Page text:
I recently bought Ashes for Breakfast, English translations of selected poems by prominent German poet Durs Gruenbein. The English poet Michael Hofmann took up the challenge of translating Gruenbein’s dense, idiosyncratic poems, which many people might have thought was impossible. In his introduction, Hofmann declares his aim to provide something "harmonious and possible," not "exotic, wooden, pointless and dead."
The result is is smashing. Hofmann takes plenty of liberties with Gruenbein’s originals, thereby adding his own tart, colloqiual touch. Apparently it was all done more or less with Gruenbein’s approval. It’s like getting two poets for the low, low price of one. Here’s Hofmann’s explanation of his approach to translating a poem:
In fact, the question of "finish" in poetry translation is what macht mir zu schaffen — does my head in, I would say in English. In fiction it’s easy. I put the original away, and fiddle with the English to the point where I start to undo my corrections and put back things I had before. Then it’s done. But what to do with a poem? If I "take it away," and work at it the same way, until every line has just enough material and just enough music and just enough interest, then surely it would become one of my own poems. And it might be a long way from the original. Is the secret, then, merely to reduce its exposure to me, "undercooking" it, as it were? Possibly — but that’s precisely my objection to a lot of poetry translations, that they are undercooked. They might be glimmerings and beginnings of poems, but full of clumsiness and dulness, no English poet would dream of offering something so half-baked, so halbgar, so intermittent. But it has to be in some more verifiable relation to the original. It doesn’t merely face the reader; Janus-faced, it has to be looking back over its shoulder at the German, too. It’s a real problem, and I don’t know what the answer is.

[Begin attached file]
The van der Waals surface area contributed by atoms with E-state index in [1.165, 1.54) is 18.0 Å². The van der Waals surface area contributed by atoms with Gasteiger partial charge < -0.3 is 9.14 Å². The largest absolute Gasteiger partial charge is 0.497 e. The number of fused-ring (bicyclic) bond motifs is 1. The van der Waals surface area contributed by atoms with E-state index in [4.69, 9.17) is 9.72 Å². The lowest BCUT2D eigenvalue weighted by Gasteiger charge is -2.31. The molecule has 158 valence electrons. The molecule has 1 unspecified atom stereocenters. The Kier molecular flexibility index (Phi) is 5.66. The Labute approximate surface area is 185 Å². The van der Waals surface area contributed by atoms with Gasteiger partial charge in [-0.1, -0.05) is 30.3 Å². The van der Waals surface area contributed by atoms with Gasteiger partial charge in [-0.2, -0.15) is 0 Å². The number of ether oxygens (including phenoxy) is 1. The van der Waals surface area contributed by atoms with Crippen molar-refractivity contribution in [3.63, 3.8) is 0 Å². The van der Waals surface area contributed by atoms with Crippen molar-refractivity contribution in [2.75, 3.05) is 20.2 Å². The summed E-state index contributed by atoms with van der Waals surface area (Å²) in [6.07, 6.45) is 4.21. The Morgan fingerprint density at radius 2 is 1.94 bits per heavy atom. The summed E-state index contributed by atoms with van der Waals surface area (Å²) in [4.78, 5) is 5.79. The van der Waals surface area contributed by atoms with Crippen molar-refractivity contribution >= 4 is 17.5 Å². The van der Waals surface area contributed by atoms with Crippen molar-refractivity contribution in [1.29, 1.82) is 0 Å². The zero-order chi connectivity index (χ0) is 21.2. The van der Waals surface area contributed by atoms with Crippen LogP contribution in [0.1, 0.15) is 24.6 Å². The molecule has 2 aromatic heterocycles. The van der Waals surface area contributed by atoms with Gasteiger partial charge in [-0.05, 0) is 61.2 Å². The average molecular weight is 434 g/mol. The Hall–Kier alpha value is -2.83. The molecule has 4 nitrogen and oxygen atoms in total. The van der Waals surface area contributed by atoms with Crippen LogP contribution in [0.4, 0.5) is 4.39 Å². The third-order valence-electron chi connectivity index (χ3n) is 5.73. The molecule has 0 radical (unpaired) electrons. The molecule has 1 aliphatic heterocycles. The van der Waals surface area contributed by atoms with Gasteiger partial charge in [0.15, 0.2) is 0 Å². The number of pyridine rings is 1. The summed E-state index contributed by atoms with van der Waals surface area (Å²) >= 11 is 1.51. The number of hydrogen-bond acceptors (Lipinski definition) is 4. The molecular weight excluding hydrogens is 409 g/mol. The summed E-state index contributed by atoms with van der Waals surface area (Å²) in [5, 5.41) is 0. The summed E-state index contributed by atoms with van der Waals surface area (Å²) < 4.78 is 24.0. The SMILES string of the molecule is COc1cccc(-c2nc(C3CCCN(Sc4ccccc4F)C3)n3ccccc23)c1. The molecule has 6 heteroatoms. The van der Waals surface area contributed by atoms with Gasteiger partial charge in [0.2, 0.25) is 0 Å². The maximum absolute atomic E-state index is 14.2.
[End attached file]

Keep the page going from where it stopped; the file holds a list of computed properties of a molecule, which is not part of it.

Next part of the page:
Michael Hoffman, Introduction to Ashes for Breakfast, pp. xxiii-xiv.